Sunday, March 24, 2013

Duke Feminist Theory Workshop 2013

I spent the weekend in a room full of feminist theorists at the 2013 Duke Feminist Theory Workshop.  A story that tells a bit about what the experience was like for me:

During the very last session (a hundred people in a small academic auditorium), a graduate student, sitting right behind me, made a comment.  She noted that the "precarity" (precariousness) that people had been discussing related somewhat to her experience, a student in a room full of faculty with jobs and books, feeling that she needed to have read everything written by the people she encountered, wondering if she'd get a job.

Toward the end of speaking, she began to tear up.  The conversation moved on, but as she sat down she took her classes off because she was crying.  So I wrote her a note and passed it back.

Thanks for saying that and for sharing your personal experience.  Grad school is brutal.   

When the session ended, I stood up and touched base with her.  I told her that if I had attended this workshop as a graduate student, it would have been a nightmare.  I said, "I would have spent the whole time despairing because everybody in here is smarter than I am.  And most of the people in here actually are way smarter than I am!  But it doesn't matter, because I have a job, I have tenure, I've written several books.  I had to keep reminding myself of that this weekend."

This workshop really was about theory.  It consisted of keynote addresses, all of which had some very interesting material, and all of which consisted of some stuff I simply didn't understand.  For instance:

List of things I didn't understand
  • “Obviously a word I’m taking from Heidegger…” 
  • “Here we can hear Spinoza, who of course we have been hearing all along.” 
  • “I’m resisting a hermeneutical foreclosure.” 
  • “I’m not just potentiating.” 
  • “I hear you trying to re-partition sensibility.” 
  • “Necro-political concepts”
  • “She’s doing a great suturing of flows that are circulating…” (Okay, this one I understood, but I just thought we'd gotten to some point of ridiculousness in rhetoric.)
They also made reference to concepts I'd heard of but didn't (sometimes still don't) understand:  the importance of affect (this one I think I get now), biopolitics (from Foucault, but I have no idea), assemblage theory, and Eve Sedgwick's discussion of the "hermeneutics of suspicion," "paranoid reading," and "reparative reading."

I shared some of my notes with my friend Catherine, who'd alerted me to the fact that this workshop exists.  "You're so efficient!" she said.  I told her that no, this wasn't efficiency--it was defensive snarkiness.  I wrote these quotes so that I could share them with my writing group, so I could say to Claire and Conseula, "Can you believe they said that?"

Snark is the wrong response, though.  Catherine framed the event well:  "I don't have time for expertise in feminist theory.  This workshop gives me some basic info I can take home."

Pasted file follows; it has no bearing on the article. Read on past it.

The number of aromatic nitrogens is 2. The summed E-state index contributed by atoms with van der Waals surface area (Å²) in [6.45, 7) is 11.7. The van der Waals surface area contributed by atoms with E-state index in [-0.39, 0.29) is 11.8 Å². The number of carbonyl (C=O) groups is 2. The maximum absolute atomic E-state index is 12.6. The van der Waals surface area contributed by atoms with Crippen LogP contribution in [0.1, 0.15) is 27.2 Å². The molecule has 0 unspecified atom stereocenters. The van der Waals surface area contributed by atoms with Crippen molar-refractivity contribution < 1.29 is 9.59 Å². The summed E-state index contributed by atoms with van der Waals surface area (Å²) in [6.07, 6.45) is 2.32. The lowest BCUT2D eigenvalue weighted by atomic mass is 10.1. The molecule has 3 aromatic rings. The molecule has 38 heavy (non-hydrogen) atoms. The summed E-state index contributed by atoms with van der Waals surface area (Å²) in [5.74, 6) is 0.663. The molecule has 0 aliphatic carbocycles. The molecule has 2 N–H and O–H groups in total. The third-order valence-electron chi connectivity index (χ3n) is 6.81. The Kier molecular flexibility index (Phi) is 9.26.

It was useful for me to be here, because I see that theory isn't what I do or want to do.  Many parts of the workshop were interesting--even relevant to my work--but ultimately the conversations weren't conversations I wanted to have.  I got tired of them.  At dinner I sat next to a grad student from Iceland who is going to be the first scholar in her entire country to study queer fiction.  Pretty cool.  She and I were sharing thoughts about the workshop, and she said,

"I'm someone who uses tools.  And I feel that I've come to a workshop with people who make tools.  So they've spent all weekend talking about all the different tools and how you make them.  I don't need to know how to make them, because that's not what I do.  I just need a tool or two to use."

I thought that captured my experience perfectly.  I could, in fact, learn how to make them if I paid enough attention, devoted enough time, looked up all the words I didn't quite get, read everything in their footnotes and bibliographies.  But I don't want to do that.  And because I'm not in graduate school, I get to make that choice.

One of the themes of the conference seemed to be "living otherwise" and "thinking otherwise," a theme that suggested a desire for social change and an effort for the work of the scholars presenting to be part of that change-making. But when we started talking about that sort of thing, about change, about "activism" (a word I was actually wary of using because folks seemed so skeptical of it), they seemed not to want to believe it was possible.  The sense I got was that, because I'm a scholar whose work is intimately linked with a desire for social change, I'm naive.  I understood their resistance to a happy ending:  they were writing about incredibly vulnerable people, people existing in a world defined in large part by various kinds of oppression.  The privileged person reading the academic book wants a happy ending, because then that reader is off the hook.  So they resisted that, and I get that and respect it.

But it seemed even larger--that they were skeptical of the notion of social change at all.  And I thought, "Then why are you doing the work you're doing?  Why get up in the morning?"